National Weather Service (NWS) professionals were very supportive of the potential value of drones for filling gaps in data used for short-term forecasting. Twenty-four foci were identified as targets for data collection. Most foci would typically be categorized as exclusively “warm-season” (63%). Of these foci, 38% would require collection of temperature and/or humidity data, 24% would require collection of wind data, and 29% would require visual media (photos or videos). Nearly all phenomena (96%) required data collection below ~1000 m AGL and 50% required exclusively data collection below ~120 m. Half of the phenomena required operations best characterized as “surveying” (e.g., storm damage surveys and ice jam identification) with 42% requiring vertical profiling. Participants noted the importance of assimilating drone data into numerical weather prediction models but that the highest priority should be real-time (low-latency) availability of the data directly to the forecaster. In general, participants cautioned against tasking forecasters with drone operation but emphasized the importance of allowing forecasters to identify target areas/foci.

How policy makers and technologists should respond

In our public focus groups, we explored how members of the public felt policy makers and technologists should respond to their significant hopes and concerns. Consistent with the survey research, participants were hopeful about the new possibilities that drone technology offered for technological growth, advanced research, increased safety, and increased efficiency. However they also expressed concerns about privacy, safety, misuse, technological failures, and over-use of drones. Key advice for drone technologists were providing identifiable drones (by purpose) to ease purpose-driven concerns, avoiding the use of a camera to alleviate privacy concerns, and managing drone size, reliability, and location of use to address safety concerns. Key recommendations for policy makers included engaging in collaborative policy making, addressing privacy and identification concerns, and ensuring responsible air-traffic management.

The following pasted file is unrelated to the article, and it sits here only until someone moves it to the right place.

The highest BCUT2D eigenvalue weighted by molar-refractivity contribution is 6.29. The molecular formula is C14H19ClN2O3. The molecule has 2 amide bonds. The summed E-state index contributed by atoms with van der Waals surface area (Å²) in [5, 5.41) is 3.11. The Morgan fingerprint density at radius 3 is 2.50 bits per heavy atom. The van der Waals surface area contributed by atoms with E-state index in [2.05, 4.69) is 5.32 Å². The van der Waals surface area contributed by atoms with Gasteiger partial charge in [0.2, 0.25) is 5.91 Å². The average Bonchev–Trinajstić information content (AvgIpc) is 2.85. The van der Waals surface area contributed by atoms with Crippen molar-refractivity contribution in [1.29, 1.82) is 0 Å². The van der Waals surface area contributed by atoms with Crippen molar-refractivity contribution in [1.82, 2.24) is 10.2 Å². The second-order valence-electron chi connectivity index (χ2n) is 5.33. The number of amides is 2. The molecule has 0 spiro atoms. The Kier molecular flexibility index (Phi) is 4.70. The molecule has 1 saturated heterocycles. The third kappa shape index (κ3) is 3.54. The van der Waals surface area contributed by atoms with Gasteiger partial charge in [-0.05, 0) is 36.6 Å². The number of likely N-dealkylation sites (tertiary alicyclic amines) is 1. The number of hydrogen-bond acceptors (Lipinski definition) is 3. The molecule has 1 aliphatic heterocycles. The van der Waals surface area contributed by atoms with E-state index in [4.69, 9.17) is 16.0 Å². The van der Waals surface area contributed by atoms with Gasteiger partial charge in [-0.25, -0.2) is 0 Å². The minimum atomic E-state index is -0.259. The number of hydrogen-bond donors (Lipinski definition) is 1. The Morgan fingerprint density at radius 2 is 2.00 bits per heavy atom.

Broadly, our study found that there are often competing concerns, such as the forecaster’s desire for a camera for visual representation of weather targets and the public’s concern for camera use. However, despite these differences, our study suggests that stakeholders and publics are supportive of drones for atmospheric research and weather forecasting purposes. Important to the development of this technology will be technological design factors that are responsive to the perspectives of both the public and the atmospheric scientists, collaborative policy-making, and clear regulations concerning training and use.


Darack E. (2012) UAVs: The new frontier for weather research and prediction. Weatherwise 65: 20-27.

Hanson-Easey S., Williams S., Hansen A., et al. (2015). Speaking of climate change: A discursive analysis of lay understandings. Science Communication 37: 217-239.

Stilgoe, J., Owen, R., & Macnaghten, P. (2013). Developing a framework for responsible innovation. Research Policy, 42(9), 1568-1580.

Stocklmayer, S.M., Gore, M.M., & Bryant, C. (2001). Science communication in theory and practice. Boston: Kluwer Academic Publishers.